Madison Gas & Electric

The major transmission networks in North America are currently divided into ten ISOs which run the wholesale electricity markets across the country. The Midwest Independent System Operator (MISO) is the designated ISO for the Midwest United States and Maintoba, Canada, which began market operation in 2005. In 2011, the value of the real time load cleared was $18 billion. This money is dispersed to generating assets, transmission improvements, wind integration, long term planning, and to run MISO. The pricing scenarios used in this paper will be taken from MISO’s market data. MISO’s mission is to ensure reliable, least-cost delivered electricity for consumers.


Here are the wholesale prices for utilitiy Madison Gas and Electric. The prices on the grid are decided by an independent entity know as Midwest Independent Systems Operators (MISO). They clear the market for bulk electricity in two stages, a day-ahead market and a real-time market. The real-time market is on a rolling 5 minute basis, so every 5 minutes they have to clear a market which involves finance calculations and more differently power flow equations. The day-ahead market is difficult as well and is more about strategic decisions for the future uncertain demand.

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Rolling Averages:

Daily Weekly Monthly Yearly

Interesting Features

Graph Explanation

This graph displays the time-series prices for the day-ahead and real-time prices for Madison Gas & Electric. These are the prices determined by an optimization routine done by the Midwest Independent System Operator (MISO) in order to determine a least cost supply of power to meet demand and maintain given reliability standards. The day-ahead prices are determined, you got it, a day in advance. The generators submit there bid offers and the demand is estimated using a forecasting procedure. The day-ahead problem has two complicating elements and determines hourly prices for the following day. First, MISO needs to determine which generators to have online throughout the next day. Second, they need to ensure they are N-1 secure in order to meet requirements set by the Federal Energy Regulatory Commision (FERC). N-1 secure means that the power grid is capable of withstanding any one power line or generator going down and not disrupting load. They must also be able to move to an operating point in which no lines are overloaded within a given time frame. Since the day-ahead problem is scheduled to forecast, the real-time problem must make up for errors in forecast as well as unforeseen events such as a power line or generator outage. This is done on a 5 minute basis, that is, every 5 minutes the new supply offers are cleared with the realized real-time demand.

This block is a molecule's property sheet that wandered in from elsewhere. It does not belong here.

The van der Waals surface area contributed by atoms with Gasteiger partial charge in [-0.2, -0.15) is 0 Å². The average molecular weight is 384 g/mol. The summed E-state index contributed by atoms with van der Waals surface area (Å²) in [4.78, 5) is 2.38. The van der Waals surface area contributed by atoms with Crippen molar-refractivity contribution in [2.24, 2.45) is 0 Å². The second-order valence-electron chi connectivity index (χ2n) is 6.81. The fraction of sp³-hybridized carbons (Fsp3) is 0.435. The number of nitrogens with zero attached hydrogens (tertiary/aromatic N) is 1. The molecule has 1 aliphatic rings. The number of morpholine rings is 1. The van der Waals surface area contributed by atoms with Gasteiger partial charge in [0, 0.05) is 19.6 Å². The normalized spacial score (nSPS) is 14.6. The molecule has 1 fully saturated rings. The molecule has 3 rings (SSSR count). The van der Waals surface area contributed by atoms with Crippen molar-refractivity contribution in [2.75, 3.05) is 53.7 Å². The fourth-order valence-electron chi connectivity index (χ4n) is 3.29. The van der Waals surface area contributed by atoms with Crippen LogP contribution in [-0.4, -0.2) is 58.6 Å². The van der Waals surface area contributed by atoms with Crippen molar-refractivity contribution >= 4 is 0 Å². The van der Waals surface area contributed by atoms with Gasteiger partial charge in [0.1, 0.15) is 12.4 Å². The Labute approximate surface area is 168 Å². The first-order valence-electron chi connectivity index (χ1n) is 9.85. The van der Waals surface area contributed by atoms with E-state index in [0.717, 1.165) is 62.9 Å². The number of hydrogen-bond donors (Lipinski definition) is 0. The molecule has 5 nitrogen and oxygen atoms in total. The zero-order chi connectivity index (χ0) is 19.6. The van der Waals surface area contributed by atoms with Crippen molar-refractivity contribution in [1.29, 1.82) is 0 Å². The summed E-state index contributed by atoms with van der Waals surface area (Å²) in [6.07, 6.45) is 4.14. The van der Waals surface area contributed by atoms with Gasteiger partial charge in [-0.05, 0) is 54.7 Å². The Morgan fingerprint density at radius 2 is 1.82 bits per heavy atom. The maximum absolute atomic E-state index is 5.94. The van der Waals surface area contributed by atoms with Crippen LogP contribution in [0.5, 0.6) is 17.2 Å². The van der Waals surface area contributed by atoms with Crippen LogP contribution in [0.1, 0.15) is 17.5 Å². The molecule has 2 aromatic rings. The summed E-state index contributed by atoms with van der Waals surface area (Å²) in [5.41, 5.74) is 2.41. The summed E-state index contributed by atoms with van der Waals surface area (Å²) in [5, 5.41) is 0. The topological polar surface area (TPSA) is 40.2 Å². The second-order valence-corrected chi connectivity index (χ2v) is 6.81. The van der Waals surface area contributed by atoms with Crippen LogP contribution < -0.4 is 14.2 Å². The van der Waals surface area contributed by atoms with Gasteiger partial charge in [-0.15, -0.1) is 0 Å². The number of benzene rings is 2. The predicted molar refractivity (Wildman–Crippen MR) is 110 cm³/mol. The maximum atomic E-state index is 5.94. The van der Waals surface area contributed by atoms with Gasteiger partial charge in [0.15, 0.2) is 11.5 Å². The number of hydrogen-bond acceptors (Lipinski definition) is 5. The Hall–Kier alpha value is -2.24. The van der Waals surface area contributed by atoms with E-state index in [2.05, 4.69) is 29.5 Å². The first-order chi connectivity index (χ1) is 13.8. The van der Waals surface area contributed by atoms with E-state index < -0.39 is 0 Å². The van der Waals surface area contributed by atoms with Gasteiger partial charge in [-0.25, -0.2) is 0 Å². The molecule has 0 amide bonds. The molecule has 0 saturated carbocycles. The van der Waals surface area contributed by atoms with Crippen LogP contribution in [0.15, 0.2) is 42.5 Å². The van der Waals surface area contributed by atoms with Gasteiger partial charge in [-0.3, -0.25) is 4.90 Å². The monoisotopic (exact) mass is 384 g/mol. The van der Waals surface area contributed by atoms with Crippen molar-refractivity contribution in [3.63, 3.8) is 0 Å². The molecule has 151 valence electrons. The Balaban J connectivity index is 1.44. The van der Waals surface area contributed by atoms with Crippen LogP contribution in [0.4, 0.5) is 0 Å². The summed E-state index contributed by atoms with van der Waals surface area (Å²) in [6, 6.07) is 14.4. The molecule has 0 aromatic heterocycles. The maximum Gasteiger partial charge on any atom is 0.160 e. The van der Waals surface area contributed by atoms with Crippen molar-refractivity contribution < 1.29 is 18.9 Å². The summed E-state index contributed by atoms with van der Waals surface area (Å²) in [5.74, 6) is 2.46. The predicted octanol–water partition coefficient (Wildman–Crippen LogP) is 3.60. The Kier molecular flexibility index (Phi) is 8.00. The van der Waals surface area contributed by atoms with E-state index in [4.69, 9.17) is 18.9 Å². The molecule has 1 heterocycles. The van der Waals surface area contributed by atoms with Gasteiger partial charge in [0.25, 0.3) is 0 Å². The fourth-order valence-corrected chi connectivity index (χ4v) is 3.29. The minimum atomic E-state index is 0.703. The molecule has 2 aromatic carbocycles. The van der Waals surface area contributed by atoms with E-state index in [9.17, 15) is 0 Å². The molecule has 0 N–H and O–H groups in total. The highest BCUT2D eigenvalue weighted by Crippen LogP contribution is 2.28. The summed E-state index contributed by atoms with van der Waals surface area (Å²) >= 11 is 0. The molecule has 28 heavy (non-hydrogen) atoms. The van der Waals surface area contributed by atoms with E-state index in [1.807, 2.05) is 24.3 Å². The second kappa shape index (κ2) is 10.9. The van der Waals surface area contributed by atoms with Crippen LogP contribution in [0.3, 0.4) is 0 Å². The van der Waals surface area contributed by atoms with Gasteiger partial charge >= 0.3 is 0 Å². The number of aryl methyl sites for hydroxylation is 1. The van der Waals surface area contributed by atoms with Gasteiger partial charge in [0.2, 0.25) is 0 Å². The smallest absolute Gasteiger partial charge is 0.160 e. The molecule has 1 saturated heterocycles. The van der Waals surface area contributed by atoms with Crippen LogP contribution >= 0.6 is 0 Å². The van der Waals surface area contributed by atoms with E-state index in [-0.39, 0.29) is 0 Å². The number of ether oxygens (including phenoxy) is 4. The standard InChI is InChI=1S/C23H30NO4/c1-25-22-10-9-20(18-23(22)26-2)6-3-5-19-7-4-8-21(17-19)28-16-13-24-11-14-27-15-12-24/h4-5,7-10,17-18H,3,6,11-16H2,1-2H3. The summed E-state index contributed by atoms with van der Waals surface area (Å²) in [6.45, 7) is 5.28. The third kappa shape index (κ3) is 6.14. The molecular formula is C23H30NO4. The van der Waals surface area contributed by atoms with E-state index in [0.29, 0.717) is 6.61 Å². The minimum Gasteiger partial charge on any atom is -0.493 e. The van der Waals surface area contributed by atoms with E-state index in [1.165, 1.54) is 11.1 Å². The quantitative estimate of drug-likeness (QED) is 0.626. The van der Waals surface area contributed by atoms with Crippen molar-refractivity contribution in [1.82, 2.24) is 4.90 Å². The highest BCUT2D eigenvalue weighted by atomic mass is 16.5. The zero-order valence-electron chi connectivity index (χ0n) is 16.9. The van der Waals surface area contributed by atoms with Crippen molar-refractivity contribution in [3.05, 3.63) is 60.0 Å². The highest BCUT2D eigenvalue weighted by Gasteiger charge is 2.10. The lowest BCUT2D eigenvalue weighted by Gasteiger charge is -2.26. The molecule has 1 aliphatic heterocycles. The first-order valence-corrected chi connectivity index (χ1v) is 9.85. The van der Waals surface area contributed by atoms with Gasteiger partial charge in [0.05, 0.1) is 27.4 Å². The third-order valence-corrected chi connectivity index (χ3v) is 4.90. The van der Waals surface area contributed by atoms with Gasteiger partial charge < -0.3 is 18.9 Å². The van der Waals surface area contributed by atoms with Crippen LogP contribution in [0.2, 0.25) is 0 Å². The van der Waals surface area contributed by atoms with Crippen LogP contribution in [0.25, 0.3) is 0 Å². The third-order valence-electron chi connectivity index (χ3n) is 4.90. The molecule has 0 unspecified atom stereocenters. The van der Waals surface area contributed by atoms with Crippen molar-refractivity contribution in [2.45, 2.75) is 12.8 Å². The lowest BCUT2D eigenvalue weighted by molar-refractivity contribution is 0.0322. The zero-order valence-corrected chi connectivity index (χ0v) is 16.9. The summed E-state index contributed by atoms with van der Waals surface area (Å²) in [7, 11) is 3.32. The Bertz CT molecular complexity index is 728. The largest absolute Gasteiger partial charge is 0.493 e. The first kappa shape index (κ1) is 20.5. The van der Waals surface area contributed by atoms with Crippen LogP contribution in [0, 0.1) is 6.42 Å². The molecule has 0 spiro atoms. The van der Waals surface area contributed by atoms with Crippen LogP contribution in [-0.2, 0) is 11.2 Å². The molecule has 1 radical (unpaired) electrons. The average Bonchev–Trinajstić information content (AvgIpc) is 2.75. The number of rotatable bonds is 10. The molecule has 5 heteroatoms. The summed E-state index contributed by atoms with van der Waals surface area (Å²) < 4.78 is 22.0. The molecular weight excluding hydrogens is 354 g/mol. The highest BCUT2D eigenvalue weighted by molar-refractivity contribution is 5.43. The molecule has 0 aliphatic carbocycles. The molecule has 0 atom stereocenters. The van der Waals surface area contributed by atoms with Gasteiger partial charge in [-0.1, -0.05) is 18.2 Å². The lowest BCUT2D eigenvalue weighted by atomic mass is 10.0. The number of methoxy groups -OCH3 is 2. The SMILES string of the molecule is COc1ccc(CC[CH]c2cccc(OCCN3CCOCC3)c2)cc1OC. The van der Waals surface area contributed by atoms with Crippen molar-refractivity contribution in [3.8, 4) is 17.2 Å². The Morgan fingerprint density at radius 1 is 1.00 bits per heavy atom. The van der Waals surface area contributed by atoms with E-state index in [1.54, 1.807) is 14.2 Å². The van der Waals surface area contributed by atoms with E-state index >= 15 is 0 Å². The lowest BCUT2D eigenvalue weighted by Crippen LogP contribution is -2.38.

Each day is represented by its average price for both the real-time and day-ahead prices. The region between the maximum price and the minimum price for any day is shaded to represent the prices it took on any given day.


LMP is Locational Marginal Price
MCC is Cost of Congestion component of LMP
MLC is Loss component of LMP

Show Series:

Rolling Averages:

Daily Weekly Monthly Yearly


[1] MGE's Generation Assets

Here is MGE's current electricity production portfolio from the source themselves.

Power Systems

Formulations, Calculations, and Vizualizations